How to teach your little one to use cutlery

Little Tummy

A common question we receive is how and when to teach your little one to use cutlery. We asked our in-house paediatrician Dr Sophie for her top tips.

Children develop self-feeding skills from birth, and it often amazes me how they manage such complex tasks such as latching onto a breast or bottle and slowly massaging it to increase flow.

Around the age of 6 months, babies will start grasping for food and munching on finger foods. When it comes to using a spoon, fork and knife most children take much longer than parents would expect, as these are rather complicated motor skills.  

At what age do children usually master cutlery skills?
Most children will be able to eat from a bowl with a spoon shortly after their first birthday. Around their second birthday, children are usually able to pinch food with a fork. Using a knife to spread and cut is usually accomplished by the ages of 4 and 5 respectively. 

When should I start offering utensils?
You can start from the very moment you introduce solids. Some babies will enjoy playing with a spoon while you use one to feed them. It will also get them used to the idea that food and cutlery go together. Just keep in mind that it will take a long time until they use the utensils in a meaningful way and there will be a lot of mess involved. 

How can I support my little one?

  • Role modeling: Show them how you use your own utensils during family mealtimes. Babies learn a lot by imitating others and using cutlery is no exception.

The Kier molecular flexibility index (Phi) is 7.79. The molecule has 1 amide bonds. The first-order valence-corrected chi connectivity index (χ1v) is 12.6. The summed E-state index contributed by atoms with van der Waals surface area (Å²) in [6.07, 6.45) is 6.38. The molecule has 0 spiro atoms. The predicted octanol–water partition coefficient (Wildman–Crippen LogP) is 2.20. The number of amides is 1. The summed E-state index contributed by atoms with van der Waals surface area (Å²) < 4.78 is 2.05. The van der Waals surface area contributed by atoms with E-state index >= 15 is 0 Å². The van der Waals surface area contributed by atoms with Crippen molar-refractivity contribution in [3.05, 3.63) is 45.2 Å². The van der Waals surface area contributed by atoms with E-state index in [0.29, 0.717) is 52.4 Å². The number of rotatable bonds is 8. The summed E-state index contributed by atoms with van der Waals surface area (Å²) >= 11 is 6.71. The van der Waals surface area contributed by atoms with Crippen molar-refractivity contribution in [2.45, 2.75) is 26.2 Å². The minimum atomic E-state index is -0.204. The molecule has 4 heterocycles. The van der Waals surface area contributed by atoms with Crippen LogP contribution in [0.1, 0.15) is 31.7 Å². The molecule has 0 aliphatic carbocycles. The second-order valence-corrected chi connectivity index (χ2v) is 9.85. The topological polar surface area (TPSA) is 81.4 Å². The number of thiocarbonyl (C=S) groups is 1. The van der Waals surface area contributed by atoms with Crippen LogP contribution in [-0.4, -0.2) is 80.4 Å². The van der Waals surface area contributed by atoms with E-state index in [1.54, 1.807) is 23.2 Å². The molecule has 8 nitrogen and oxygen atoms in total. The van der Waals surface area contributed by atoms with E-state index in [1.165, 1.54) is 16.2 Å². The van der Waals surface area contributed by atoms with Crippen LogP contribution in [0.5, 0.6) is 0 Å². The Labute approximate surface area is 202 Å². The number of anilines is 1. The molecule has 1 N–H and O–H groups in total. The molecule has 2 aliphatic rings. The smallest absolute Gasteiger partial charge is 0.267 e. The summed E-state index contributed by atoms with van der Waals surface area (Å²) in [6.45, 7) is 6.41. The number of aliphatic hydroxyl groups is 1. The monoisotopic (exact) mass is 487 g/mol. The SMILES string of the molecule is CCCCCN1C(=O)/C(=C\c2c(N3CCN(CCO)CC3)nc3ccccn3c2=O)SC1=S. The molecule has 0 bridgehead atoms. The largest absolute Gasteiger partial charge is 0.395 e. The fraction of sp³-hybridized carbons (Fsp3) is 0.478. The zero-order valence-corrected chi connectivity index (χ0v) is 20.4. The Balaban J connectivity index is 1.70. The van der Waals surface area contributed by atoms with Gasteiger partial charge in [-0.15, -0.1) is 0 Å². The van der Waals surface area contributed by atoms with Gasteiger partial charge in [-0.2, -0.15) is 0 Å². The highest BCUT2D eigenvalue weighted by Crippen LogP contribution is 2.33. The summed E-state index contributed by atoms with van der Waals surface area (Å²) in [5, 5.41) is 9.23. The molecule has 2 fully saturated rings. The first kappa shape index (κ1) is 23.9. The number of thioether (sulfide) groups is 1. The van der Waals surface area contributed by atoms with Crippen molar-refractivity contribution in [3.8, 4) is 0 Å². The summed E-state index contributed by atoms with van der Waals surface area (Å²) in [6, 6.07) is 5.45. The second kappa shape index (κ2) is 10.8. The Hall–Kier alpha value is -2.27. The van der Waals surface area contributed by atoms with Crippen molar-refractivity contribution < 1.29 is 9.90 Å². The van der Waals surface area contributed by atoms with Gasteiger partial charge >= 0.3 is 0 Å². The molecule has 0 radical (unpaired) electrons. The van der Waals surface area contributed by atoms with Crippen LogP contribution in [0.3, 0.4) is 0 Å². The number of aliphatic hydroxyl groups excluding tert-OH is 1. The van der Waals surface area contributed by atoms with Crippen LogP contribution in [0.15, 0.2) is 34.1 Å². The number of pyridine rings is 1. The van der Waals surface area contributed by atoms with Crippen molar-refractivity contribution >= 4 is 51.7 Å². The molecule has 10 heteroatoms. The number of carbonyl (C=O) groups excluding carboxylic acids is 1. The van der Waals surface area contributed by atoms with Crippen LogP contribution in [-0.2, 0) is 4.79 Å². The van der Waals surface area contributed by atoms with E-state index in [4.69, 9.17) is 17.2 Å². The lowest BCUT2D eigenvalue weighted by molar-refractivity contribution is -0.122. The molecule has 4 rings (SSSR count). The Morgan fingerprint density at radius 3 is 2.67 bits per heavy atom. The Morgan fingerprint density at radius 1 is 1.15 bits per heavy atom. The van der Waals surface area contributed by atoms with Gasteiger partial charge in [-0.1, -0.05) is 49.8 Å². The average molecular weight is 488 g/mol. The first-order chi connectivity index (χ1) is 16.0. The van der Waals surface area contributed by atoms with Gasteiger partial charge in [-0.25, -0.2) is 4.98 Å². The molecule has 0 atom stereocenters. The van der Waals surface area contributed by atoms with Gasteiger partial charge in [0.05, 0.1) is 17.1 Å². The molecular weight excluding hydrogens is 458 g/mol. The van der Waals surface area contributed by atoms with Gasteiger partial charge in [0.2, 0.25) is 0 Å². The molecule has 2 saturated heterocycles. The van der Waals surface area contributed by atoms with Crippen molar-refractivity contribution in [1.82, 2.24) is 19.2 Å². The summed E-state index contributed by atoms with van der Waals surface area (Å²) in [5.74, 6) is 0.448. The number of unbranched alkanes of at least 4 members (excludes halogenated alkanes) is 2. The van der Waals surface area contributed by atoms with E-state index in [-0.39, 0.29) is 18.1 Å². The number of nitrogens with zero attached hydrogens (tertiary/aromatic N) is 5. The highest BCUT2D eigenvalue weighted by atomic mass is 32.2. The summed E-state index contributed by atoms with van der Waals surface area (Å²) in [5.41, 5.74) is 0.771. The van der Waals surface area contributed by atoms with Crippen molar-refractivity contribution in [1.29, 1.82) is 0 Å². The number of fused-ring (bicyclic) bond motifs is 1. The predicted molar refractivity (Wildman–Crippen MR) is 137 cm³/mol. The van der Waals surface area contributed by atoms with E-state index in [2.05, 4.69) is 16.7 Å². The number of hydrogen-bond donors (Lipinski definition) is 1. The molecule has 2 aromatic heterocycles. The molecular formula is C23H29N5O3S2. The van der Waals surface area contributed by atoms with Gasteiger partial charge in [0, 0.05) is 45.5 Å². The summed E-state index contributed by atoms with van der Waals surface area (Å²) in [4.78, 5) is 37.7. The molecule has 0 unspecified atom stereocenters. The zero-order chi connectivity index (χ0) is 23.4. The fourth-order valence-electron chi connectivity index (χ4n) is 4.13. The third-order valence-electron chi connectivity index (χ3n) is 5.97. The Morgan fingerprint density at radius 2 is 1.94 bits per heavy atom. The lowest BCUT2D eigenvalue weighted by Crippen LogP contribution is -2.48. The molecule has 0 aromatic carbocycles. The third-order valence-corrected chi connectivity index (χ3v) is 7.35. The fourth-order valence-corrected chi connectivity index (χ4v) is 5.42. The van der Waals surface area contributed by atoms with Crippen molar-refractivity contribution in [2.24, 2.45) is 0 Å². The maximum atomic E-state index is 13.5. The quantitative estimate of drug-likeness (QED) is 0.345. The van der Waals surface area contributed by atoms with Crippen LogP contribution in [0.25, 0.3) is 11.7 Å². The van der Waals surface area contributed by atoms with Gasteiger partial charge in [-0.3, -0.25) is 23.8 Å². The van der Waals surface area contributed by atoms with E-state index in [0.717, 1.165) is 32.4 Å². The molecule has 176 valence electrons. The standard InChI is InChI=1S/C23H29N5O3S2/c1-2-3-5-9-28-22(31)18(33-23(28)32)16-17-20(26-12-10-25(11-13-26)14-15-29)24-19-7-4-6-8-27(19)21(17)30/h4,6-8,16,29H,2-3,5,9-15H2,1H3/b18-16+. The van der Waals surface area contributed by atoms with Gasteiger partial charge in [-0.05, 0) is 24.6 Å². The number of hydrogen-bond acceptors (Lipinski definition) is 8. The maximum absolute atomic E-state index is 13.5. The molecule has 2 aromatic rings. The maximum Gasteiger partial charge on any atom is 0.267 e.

• Positioning: Make sure your little one sits comfortably and can easily reach for the utensils on the table. It can help to put the cutlery into the same position before every meal so your child can easily find them. 

  • Timing: When your little one is very hungry and just wants to dig in, it might not be the right time to learn complex motor skills. It is sometimes easier to wait until the end of the meal or to try during a time when your little one isn’t too hungry, for example during snack times or even play time; you can practice using the fork with play dough or using the spoon with water or sand.

  • Hand-over-hand method: Some children learn practical skills by being guided whilst completing them. Simply put a spoon into your child’s hand and then guide them with your own hand to load food onto the spoon and bring it towards their mouth. 

  • Food texture: Especially in the beginning, it can be easier to use cutlery with semi-sticky food, such as rice or chunks of banana. It will need less force and balance to handle these foods.

Which utensils should I use?
The right spoon or fork depend somewhat on your child’s age. In the beginning, it might be best to use utensils with thick and/or textured handles, as they are easier to hold. Equally, the shorter the handle, the better it is to control. As your little one gets older, you can use increasing sizes of handles.

Placing a non-slip mat underneath the bowl or plate will prevent it from sliding when your little one tries to scoop or stab. 

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